A significant chunk of the extra millions spent on school meals has actually gone to create the School Food Trust, a quango designed to promote healthy eating (5). Did we really need another body to tell us that kids are getting too fat, or remind us of the ‘Seven Deadly Sins: food facts that every parent should know’? And vilifying the catering giants like Sodexho might provide a thrill for those who hate big corporations, but having handed a swathe of school meals over to them, it might have been easier to take a more constructive approach to working with them.
Jamie Oliver, and the government ministers and journalists who fell at his feet, told us that schools are feeding our children ‘shit’, and today’s children will be the first generation to die before their parents. None of this was based in fact, but unsurprisingly such kneejerk scaremongering has had a negative rather than a positive impact. After Jamie has ridden off on his scooter into the sunset, the school meals service may actually settle down and recover – but only if staff and parents work very hard to fix it while quietly dropping or subverting many of his more nonsensical ideas, and while kicking against that new layer of school-meals bureaucracy that is at least as obsessed with lecturing mums, dads and their children as it is with replacing butter with olive oil.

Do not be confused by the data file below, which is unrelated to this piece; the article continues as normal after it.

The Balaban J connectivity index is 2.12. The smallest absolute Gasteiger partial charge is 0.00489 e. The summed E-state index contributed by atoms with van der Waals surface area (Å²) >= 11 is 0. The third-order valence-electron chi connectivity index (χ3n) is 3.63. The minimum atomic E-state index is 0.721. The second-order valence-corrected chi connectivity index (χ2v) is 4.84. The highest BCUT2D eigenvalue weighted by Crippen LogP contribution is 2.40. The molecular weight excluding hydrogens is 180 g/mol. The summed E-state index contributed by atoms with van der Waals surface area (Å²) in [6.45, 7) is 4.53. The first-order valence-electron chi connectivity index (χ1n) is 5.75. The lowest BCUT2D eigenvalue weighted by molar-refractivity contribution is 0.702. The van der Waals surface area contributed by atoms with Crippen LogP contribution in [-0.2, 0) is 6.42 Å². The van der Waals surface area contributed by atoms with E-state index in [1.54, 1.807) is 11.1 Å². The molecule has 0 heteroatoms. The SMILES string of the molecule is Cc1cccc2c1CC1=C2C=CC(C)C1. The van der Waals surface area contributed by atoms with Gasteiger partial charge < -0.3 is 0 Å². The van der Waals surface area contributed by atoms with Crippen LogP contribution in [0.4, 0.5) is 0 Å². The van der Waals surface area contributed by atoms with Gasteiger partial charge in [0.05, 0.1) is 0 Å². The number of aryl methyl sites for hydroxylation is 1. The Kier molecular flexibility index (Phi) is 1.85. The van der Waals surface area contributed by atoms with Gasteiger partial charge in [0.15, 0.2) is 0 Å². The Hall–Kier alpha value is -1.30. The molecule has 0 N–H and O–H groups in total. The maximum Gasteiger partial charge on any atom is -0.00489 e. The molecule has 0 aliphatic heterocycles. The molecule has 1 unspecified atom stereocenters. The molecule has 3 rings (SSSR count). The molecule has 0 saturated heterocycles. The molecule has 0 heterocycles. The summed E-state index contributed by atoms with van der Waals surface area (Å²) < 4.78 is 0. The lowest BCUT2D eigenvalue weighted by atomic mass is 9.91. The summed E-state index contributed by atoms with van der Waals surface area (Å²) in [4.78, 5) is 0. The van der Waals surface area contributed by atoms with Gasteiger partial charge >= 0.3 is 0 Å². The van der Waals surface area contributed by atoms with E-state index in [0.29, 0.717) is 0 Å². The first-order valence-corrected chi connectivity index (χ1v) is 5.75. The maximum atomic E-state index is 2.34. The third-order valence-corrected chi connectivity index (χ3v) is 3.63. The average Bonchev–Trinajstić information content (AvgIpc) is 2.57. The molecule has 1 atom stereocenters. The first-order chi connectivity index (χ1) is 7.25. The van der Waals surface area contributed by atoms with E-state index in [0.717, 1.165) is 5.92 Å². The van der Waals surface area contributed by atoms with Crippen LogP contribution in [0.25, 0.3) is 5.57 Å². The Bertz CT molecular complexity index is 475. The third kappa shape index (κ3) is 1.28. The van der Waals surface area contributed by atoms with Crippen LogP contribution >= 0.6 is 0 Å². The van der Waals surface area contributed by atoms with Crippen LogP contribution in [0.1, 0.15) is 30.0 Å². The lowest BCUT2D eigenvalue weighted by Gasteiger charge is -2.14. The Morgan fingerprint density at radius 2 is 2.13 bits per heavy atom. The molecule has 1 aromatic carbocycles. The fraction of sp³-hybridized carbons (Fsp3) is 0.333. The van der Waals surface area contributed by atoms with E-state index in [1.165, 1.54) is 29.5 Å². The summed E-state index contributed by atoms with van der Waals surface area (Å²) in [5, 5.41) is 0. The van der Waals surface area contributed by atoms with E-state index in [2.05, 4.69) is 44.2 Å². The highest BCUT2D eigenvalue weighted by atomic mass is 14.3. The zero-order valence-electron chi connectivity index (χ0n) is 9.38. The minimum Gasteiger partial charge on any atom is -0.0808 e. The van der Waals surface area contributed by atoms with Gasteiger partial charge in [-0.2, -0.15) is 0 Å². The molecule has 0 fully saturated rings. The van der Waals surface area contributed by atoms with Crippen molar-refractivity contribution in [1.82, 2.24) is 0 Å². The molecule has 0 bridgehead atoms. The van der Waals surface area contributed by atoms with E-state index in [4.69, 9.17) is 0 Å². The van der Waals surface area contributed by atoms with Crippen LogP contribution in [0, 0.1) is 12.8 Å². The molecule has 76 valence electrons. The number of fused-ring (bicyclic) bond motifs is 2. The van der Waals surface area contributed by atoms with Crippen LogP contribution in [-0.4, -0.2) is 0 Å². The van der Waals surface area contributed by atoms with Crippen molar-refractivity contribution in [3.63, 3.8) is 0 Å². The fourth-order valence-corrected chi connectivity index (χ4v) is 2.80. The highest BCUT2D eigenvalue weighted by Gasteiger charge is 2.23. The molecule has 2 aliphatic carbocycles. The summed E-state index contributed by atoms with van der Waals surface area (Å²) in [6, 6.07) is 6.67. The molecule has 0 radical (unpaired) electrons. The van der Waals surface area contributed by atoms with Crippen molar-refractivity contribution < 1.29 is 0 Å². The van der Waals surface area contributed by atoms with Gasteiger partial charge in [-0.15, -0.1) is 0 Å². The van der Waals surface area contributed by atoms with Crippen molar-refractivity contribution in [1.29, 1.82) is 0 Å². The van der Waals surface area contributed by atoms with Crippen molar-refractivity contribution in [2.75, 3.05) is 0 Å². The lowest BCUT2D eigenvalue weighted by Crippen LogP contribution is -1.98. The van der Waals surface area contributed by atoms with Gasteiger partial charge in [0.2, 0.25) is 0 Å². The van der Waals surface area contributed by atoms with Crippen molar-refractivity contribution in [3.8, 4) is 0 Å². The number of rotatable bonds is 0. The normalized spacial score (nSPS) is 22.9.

(1) Outside the Westminster village, heroes struggle to make Britain better, Daily Telegraph, 21 March 2005
(2) Jamie leaves a nasty aftertaste, New Statesman, 8 May 2006
(3) Jamie Oliver ‘sparks slump in demand for school dinners’, Daily Telegraph, 7 November 2006